Lawrence Lessig

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Lawrence Lessig
Birthname Lawrence Lessig
Date of Birth June 3rd, 1961
Birth Place Rapid City, South Dakota
Nationality American
Occupation Professor of Law at Harvard Law School

Lawrence Lessig is a Professor of Law most noted for his activism for copyright reform, his advocacy for net neutrality, and his commentary on government corruption within the US. Lessig has published several popular books on these topics including Code and other Laws of Cyberspace, Free Culture, Remix: Making Art and Commerce Thrive in the Hybrid Economy, and Republic, Lost: How Money Corrupts Congress—and a Plan to Stop It. Lessig is a board member of Creative Commons, MapLight, Research Fund,, and is also on the advisory board of the Sunlight Foundation.[1] Lessig is a regular contributor to The Huffington Post [2] and has appeared on popular television shows including The Daily Show with Jon Stewart[3] and The Colbert Report. [4] Lessig’s book “Remix” is seen to many as the manifesto of the new “Remix” culture that has emerged as a result of the digital age.[5] In the realm of government corruption, Lessig’s book “Republic, Lost” has been considered a guidebook to protesters of the “Occupy Wall Street” movement. [6] Lessig is currently the Director of the Edmond J. Safra Foundation Center for Ethics at Harvard University and a Professor of Law at Harvard Law School.[7]

Early Life

Lessig was born on June 3rd, 1961 in Rapid City, South Dakota. He grew up in a church-going, “right-wing lunatic Republican” family in Williamsport, PA where his father started a steel-fabrication business. As a teenager, Lessig served as the president of the Pennsylvania Teenage Republicans. During the 1980 election, Lessig served as the youngest member of a delegate in the Republican convention supporting Ronald Reagan for president. Lessig remained politically active before attending college by running the campaign of a Republican candidate for state senator who was later beaten.[8]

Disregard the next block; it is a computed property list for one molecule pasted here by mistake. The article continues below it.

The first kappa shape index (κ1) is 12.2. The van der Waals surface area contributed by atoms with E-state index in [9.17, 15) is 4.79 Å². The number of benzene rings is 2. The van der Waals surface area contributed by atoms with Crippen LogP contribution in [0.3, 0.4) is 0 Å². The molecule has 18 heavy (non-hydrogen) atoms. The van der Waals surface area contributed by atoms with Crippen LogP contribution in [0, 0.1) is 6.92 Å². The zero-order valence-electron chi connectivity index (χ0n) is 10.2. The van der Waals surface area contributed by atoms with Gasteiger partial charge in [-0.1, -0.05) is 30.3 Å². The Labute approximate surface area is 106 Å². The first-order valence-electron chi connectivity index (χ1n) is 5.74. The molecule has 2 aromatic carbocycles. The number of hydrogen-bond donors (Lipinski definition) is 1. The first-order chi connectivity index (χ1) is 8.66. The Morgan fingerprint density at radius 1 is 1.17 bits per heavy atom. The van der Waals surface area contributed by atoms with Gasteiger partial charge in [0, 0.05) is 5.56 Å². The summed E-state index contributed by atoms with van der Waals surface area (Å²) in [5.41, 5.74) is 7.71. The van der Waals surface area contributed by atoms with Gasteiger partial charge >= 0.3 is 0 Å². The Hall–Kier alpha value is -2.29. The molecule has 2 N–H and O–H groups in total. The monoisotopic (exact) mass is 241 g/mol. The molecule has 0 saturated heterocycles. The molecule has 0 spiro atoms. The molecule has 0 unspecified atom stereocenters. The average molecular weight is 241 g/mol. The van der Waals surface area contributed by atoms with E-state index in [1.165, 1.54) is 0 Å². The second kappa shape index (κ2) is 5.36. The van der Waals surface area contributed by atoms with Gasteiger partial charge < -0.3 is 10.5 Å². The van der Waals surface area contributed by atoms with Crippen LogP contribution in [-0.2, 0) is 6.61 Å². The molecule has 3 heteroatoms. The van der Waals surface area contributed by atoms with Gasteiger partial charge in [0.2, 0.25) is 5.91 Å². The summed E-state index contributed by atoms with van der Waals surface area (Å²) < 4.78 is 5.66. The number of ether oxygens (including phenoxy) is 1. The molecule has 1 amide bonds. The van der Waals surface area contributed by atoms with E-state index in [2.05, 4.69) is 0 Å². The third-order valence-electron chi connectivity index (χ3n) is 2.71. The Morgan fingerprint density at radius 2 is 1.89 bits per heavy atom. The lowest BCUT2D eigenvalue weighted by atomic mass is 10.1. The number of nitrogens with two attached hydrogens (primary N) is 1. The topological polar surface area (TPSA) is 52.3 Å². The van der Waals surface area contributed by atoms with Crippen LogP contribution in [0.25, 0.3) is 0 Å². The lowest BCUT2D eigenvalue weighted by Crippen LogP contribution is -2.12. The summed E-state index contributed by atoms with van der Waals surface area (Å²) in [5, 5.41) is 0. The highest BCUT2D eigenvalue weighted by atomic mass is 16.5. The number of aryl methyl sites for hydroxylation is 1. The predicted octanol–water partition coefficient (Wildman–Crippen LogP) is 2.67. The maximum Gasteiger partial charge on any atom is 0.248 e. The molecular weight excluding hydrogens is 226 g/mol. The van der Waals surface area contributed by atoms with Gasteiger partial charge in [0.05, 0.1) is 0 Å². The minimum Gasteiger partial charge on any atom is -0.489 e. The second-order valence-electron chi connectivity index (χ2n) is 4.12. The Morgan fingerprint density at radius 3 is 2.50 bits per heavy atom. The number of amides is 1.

College and Higher Education

Lessig went on to attend the University of Pennsylvania where he graduated with a B.A. in Economics and a B.S. in Management. Upon graduating, Lessig attended Trinity College at the University of Cambridge in England to study philosophy. After graduating from Trinity College with an MA in Philosophy, Lessig went on to attend Yale Law School to earn his Juris Doctor. While at Yale, Lessig clerked for Judge Richard Posner in Chicago and then clerked for Supreme Court Justice Antonin Scalia. Lessig passed the bar in the state of Illinois and began a professorship at the University of Chicago Law School. He began to show his interest in cyberspace in spring 1995 where he created one of the first classes on cyberspace law as a visiting professor at Yale University.[8]

Cyberspace and Copyright Activism

While teaching his class on cyberspace law at Yale, a student-written paper motivated him to reflect on the meaning of “code” from a technological and legal standpoint as the 21st century approached. He concluded that constricting code had the potential to threaten the sanctity of liberty and freedom that was available with the internet. This train of thought prompted Lessig to write his book Code and other Laws of Cyberspace in 1996 while he was at Harvard Law School for a fellowship. Lessig work took the forefront of cyberspace law after the Supreme Court cited a 1996 article he wrote dealing with the Constitution and cyberspace in a ruling. Lessig received much attention after his book and was appointed as the lead professor at the new Berkman Center for Internet and Society at Harvard University. In 1997, Lessig was appointed Special Master of the Microsoft Antitrust case by by Judge Thomas Penfield Jackson. However, Microsoft objected Lessig’s role on the claim that there was no legality to Lessig’s position. Microsoft successfully removed Lessig from the case. However, the attention garnished from the controversy drew much attention to Lessig, causing him to gain mainstream attention as a cyberspace lawyer.[8]